May 10, 2022

New CNAS Report: "Risk and Responsibility: Managing Future Iran Weapons of Mass Destruction Threats"

Washington, May 10, 2022—The United States is reimagining its global role, leading the U.S. Department of Defense (DoD) to make difficult choices about priorities, resources, and risk to better address the long-term “pacing challenge” posed by China and the "acute threat" posed by Russia. To do so, the U.S. plans to accept risks in the Middle East and against future Iran threats. Iran’s possession and potential use of weapons of mass destruction (WMDs) pose the greatest threat to U.S. interests and Washington’s ability to accept risk in the region. As talks with Iran to return to the Joint Comprehensive Plan of Action are faltering, Washington must develop plans to manage future threats emanating from Iran’s possession or use of WMDs, to include nuclear, chemical, and biological weapons.

Today, the Center for a New American Security (CNAS) released a new report, Risk and Responsibility: Managing Future Iran Weapons of Mass Destruction Threats, from authors Becca Wasser, a fellow in the Defense Program, and Jennie Matuschak, a former research assistant in the Defense Program. The report aims to identify how the United States can better accept and mitigate risk against future Iran WMD threats.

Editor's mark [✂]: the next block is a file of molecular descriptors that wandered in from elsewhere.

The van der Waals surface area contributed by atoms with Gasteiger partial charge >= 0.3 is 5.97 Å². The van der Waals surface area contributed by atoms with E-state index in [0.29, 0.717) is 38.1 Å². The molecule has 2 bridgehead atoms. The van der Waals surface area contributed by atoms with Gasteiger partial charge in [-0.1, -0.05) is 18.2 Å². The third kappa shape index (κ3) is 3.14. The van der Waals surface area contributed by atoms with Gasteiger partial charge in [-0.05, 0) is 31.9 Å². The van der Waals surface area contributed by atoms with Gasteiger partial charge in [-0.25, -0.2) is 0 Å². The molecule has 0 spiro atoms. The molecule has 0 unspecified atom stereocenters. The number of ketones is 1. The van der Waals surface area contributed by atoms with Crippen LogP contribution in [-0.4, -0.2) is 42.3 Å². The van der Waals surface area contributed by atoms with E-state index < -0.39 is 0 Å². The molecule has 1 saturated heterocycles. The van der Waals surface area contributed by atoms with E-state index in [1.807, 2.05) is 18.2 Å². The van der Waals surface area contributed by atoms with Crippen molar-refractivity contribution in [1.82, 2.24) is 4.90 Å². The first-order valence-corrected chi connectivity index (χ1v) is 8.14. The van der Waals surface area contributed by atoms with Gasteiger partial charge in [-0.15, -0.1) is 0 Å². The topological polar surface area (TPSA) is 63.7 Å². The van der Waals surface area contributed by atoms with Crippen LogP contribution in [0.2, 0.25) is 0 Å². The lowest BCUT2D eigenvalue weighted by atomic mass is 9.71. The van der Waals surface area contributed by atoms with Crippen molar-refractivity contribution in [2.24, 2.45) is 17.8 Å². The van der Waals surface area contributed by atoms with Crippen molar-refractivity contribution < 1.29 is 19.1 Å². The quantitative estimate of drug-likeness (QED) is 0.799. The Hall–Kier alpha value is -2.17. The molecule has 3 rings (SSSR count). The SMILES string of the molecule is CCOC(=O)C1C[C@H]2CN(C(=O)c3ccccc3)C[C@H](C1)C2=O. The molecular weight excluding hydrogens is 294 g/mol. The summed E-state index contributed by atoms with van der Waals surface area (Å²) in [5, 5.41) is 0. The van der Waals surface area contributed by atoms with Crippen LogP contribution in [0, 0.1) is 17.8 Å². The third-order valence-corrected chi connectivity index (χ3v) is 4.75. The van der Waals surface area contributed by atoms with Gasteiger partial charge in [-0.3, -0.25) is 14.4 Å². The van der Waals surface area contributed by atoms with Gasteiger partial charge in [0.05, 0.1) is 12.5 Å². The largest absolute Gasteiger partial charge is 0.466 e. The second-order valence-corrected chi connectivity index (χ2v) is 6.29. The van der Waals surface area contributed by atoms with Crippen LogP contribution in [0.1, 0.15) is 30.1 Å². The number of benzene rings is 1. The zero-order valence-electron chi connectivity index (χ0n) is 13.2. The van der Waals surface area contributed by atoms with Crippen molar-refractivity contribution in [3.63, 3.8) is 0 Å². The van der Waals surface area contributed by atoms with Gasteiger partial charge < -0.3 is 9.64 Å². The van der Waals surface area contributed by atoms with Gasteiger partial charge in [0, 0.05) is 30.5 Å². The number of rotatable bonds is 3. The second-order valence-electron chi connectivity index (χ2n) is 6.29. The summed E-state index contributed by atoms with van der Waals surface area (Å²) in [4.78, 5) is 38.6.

The report draws from a series of tabletop exercises conducted by the CNAS Gaming Lab exploring future Iranian nuclear, chemical, and biological weapons use.The report draws from a series of tabletop exercises conducted by the CNAS Gaming Lab exploring future Iranian nuclear, chemical, and biological weapons use.

Key findings from the report are as follows:

  • Iran’s nuclear doctrine is likely to preserve nuclear use for existential threats while its nuclear stockpile remains small.
  • Chemical and biological weapons are an asymmetric escalatory step on Iran's escalation ladder.
  • Divergent escalation patterns and risk tolerance by Iran and the United States increase the risk of misperception and inadvertent escalation during a crisis.
  • De-escalating a crisis between the United States and Iran may be difficult due to asymmetries in timelines, stakes, and credibility.
  • Israel's threat perceptions of risk and aversion to an Iranian nuclear weapon may complicate U.S. de-escalation efforts.

Accepting greater risk against Iran and in the Middle East more broadly means shifting U.S. strategic priorities in the region. This shift has the potential to unsettle allies and partners, and may possibly embolden Iran in the near term, but such tough choices must be made if the United States wishes to prioritize other long-term challenges that may be of greater impact to U.S. security, such as China. Read the report for the full breakdown of findings and policy recommendations.

For more information or to schedule an interview with the report authors, please contact Cameron Edinburgh at cedinburgh@cnas.org